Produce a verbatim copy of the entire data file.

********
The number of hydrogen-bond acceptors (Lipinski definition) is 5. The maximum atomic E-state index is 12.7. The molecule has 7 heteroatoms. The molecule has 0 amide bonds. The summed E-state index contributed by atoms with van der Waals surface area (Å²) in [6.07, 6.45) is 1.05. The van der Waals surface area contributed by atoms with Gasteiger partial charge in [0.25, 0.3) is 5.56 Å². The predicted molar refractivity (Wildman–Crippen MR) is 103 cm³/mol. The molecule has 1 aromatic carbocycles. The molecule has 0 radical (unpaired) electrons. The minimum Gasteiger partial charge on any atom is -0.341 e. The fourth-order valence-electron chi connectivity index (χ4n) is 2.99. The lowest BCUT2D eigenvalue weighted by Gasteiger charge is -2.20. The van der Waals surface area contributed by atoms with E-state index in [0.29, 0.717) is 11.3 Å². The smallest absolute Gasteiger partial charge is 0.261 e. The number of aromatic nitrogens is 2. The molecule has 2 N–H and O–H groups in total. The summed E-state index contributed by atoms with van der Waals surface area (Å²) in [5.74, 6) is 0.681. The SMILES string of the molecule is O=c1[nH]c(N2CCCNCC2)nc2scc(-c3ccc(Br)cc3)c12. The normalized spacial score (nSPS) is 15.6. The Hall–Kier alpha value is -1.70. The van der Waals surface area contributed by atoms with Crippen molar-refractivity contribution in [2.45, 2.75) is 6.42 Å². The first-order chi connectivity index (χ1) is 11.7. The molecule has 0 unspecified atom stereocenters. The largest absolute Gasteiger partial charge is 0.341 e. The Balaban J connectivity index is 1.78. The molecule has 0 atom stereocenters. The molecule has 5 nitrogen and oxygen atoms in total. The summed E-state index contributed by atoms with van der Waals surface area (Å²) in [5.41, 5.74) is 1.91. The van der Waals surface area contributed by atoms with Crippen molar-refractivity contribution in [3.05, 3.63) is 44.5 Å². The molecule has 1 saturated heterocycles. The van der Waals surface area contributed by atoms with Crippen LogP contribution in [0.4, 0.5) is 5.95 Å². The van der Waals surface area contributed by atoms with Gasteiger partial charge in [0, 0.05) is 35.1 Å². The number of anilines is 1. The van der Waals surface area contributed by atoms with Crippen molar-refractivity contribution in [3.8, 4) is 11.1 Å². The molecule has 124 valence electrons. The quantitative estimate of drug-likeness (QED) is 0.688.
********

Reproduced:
The number of hydrogen-bond acceptors (Lipinski definition) is 5. The maximum atomic E-state index is 12.7. The molecule has 7 heteroatoms. The molecule has 0 amide bonds. The summed E-state index contributed by atoms with van der Waals surface area (Å²) in [6.07, 6.45) is 1.05. The van der Waals surface area contributed by atoms with Gasteiger partial charge in [0.25, 0.3) is 5.56 Å². The predicted molar refractivity (Wildman–Crippen MR) is 103 cm³/mol. The molecule has 1 aromatic carbocycles. The molecule has 0 radical (unpaired) electrons. The minimum Gasteiger partial charge on any atom is -0.341 e. The fourth-order valence-electron chi connectivity index (χ4n) is 2.99. The lowest BCUT2D eigenvalue weighted by Gasteiger charge is -2.20. The van der Waals surface area contributed by atoms with E-state index in [0.29, 0.717) is 11.3 Å². The smallest absolute Gasteiger partial charge is 0.261 e. The number of aromatic nitrogens is 2. The molecule has 2 N–H and O–H groups in total. The summed E-state index contributed by atoms with van der Waals surface area (Å²) in [5.74, 6) is 0.681. The SMILES string of the molecule is O=c1[nH]c(N2CCCNCC2)nc2scc(-c3ccc(Br)cc3)c12. The normalized spacial score (nSPS) is 15.6. The Hall–Kier alpha value is -1.70. The van der Waals surface area contributed by atoms with Crippen molar-refractivity contribution in [2.45, 2.75) is 6.42 Å². The first-order chi connectivity index (χ1) is 11.7. The molecule has 0 unspecified atom stereocenters. The largest absolute Gasteiger partial charge is 0.341 e. The Balaban J connectivity index is 1.78. The molecule has 0 atom stereocenters. The molecule has 5 nitrogen and oxygen atoms in total. The summed E-state index contributed by atoms with van der Waals surface area (Å²) in [5.41, 5.74) is 1.91. The van der Waals surface area contributed by atoms with Crippen molar-refractivity contribution in [3.05, 3.63) is 44.5 Å². The molecule has 1 saturated heterocycles. The van der Waals surface area contributed by atoms with Crippen LogP contribution in [0.4, 0.5) is 5.95 Å². The van der Waals surface area contributed by atoms with Gasteiger partial charge in [0, 0.05) is 35.1 Å². The number of anilines is 1. The van der Waals surface area contributed by atoms with Crippen molar-refractivity contribution in [3.8, 4) is 11.1 Å². The molecule has 124 valence electrons. The quantitative estimate of drug-likeness (QED) is 0.688.